Historically, wheat has been ground into bread, while rice has been boiled and consumed in "granular" form. Corn has been consumed both ways, "on the cob," and in corn bread.

Why is that?

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    IMO it must have to do with preservation. If wheat gets wet, it will quickly start to rot. My own kitchen experience suggests that this is not the case for rice, which normally will just dry up again: after all, rice grows in ponds of water. – Drux Mar 16 '13 at 5:54
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    Cereals like barley and oats were often consumed boiled; this became less popular after potato appeared. The problem is the hard crust, which needs to be removed first, and the result is kasha. With wheat there is another problem - too much gluten. The boiled whole-seed wheat kasha would be chocking and nearly non-chewable, in my opinion. The actual wheat kasha (farina) is fine-ground and watered down to the point when it becomes edible but loses almost all of the "cereal" taste. Bread requires more work but tastes much better. – kubanczyk Mar 16 '13 at 14:14
  • @Kubancyk: That's a good comment. Please make it an answer. – Tom Au Mar 16 '13 at 16:47
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    Wheat has been made into noodles... – Russell Mar 19 '13 at 8:03
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    "while rice has been boiled and consumed in "granular" form" is not the only way. Its been consumed as Dosas, Idlis, Papads, solid tubes of gelatinous rice, - there's got to be at least a 100 different rice foods in India alone. – Rajib Apr 16 '15 at 18:49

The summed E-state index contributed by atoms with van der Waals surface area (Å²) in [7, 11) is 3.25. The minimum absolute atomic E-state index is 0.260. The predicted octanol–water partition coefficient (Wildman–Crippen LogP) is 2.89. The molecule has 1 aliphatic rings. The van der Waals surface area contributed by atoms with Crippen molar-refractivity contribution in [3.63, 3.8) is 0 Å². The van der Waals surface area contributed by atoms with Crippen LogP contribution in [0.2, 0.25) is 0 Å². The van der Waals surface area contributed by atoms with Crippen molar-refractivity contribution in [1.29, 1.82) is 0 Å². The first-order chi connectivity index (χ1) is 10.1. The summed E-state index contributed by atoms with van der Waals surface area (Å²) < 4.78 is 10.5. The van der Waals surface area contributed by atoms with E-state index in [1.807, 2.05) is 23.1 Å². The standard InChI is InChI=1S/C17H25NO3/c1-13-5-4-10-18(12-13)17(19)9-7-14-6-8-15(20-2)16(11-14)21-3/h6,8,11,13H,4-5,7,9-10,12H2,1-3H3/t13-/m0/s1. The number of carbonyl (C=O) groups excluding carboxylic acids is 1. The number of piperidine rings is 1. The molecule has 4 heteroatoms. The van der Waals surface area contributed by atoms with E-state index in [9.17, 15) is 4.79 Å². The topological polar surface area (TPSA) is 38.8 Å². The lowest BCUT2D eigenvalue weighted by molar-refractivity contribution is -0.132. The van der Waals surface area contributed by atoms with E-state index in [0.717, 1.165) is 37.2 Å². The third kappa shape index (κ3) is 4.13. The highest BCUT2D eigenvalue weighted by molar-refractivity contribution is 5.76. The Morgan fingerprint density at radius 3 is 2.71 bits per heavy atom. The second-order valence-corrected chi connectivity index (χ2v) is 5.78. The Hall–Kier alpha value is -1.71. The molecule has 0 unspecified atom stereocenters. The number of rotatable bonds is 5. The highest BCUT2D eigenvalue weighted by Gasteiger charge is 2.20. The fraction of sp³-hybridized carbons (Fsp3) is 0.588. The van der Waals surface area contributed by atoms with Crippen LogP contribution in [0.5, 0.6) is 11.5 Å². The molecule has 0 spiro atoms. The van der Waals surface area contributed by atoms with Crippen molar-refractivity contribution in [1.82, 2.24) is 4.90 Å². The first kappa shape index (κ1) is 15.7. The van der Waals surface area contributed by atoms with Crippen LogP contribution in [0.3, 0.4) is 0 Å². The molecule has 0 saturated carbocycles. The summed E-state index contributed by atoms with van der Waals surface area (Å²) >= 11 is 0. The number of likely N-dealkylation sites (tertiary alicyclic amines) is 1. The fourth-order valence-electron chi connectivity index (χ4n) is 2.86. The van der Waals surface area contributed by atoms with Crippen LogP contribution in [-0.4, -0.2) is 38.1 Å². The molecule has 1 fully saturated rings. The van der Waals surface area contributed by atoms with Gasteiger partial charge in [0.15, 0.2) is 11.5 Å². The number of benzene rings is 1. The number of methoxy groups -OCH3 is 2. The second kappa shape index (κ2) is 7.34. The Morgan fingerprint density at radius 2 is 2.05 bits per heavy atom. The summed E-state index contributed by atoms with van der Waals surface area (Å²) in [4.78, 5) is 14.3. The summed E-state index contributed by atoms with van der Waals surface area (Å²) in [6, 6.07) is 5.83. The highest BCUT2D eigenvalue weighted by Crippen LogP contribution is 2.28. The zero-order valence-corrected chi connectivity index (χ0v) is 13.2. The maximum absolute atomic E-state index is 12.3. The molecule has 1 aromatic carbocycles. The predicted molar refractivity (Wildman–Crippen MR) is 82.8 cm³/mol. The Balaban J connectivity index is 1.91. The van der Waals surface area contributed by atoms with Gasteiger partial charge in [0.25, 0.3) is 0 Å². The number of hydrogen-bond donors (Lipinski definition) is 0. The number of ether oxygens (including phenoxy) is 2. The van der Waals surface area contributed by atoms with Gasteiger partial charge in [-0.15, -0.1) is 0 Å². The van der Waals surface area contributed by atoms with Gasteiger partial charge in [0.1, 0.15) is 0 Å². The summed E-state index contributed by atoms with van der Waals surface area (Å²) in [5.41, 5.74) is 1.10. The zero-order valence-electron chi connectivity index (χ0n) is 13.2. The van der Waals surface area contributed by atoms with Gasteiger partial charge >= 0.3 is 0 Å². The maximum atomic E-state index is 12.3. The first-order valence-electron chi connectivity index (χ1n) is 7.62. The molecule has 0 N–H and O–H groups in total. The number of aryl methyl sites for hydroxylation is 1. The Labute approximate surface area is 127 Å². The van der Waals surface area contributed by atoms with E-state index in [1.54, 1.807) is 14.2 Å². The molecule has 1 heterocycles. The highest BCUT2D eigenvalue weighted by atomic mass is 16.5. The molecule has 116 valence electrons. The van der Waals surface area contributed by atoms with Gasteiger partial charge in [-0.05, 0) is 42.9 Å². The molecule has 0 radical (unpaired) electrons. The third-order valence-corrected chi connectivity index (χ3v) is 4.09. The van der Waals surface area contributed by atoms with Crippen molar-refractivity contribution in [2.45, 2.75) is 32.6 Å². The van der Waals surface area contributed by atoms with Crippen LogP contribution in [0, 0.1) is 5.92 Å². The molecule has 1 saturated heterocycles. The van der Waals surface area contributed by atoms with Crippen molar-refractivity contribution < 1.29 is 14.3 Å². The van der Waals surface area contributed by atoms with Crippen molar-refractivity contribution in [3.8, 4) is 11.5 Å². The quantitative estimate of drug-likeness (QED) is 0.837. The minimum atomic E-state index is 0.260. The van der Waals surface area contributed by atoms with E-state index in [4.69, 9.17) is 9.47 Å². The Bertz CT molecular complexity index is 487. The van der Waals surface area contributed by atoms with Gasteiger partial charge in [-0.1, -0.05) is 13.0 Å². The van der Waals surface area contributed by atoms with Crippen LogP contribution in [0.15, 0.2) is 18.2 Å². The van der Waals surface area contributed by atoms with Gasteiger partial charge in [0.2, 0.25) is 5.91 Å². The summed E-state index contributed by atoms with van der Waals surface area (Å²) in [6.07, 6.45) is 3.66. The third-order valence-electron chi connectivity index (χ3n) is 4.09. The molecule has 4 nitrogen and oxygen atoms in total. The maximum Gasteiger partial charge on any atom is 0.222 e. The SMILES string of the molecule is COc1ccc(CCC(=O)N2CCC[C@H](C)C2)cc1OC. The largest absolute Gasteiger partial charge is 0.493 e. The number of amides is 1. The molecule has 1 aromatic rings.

Wheat has often been eaten boiled whole or cracked, whether called bulgar or frumenty/frumentee. Frumenty was a common street-peddlar food in Western Europe up into the 1800s. (Hale, Horizon History of Eating and Drinking)

I'm used to eating mochi rice as boiled or baked dumplings or cakes. There's rice noodles, too, all very traditional.

So it's not really divided the way you think it is. You just have a limited food experience.

The real difference here is that wheat can develop gluten protein in a way most grains can't. This gluten allows bread to be raised and develop its breadlike texture. Most other grains can only be made into flatbreads.

As for cornbread, I checked Homemade Bread by the Food Editors of Farm Journal and, except for Anadama Batter Bread, all corn bread is made with wheat flour flavored with corn meal. Rye bread is rye-flavored wheat bread &c.

Ah, The American Woman's Cookbook 1943 gives us a Southern Cornbread that relies on stiffly beaten egg white to make it less than leaden. Ditto the Southern Spoon Bread. Not so the johnnycake, and you know the rhyme about that.

EDIT: Sorry, guess this is a New England thing. "Pea soup and johnnycake Make a Frenchman's belly ache." I seem to have inherited my Francophone grandmama's digestion and don't like either. But the rhyme was saying neither was delicate food.

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  • Excuse my ignorance, but I'm afraid I don't know the rhyme. Could you add it? – jamesqf Apr 15 '15 at 21:18
  • Ironic - in Canada a hearty pea soup is widely regarded as a typically Quebecois dish. – Pieter Geerkens Jan 18 '18 at 23:46

From comment to answer:

The starch and protein (e.g. gluten) content and composition of each grain types are different, even between different wheat types. For example, most wheat types of middle ages in Europe did not contain enough gluten and were not suitable to prepare bread! Wheat was often eaten cooked as polente or with water similar way as outmeal, instead of bread, depending on region and the type of wheat there.

Even nowadays bread-flour (hard flour)is made from a given, high protein content wheat, while other wheat types used for other meals (e.g. durum for pasta).

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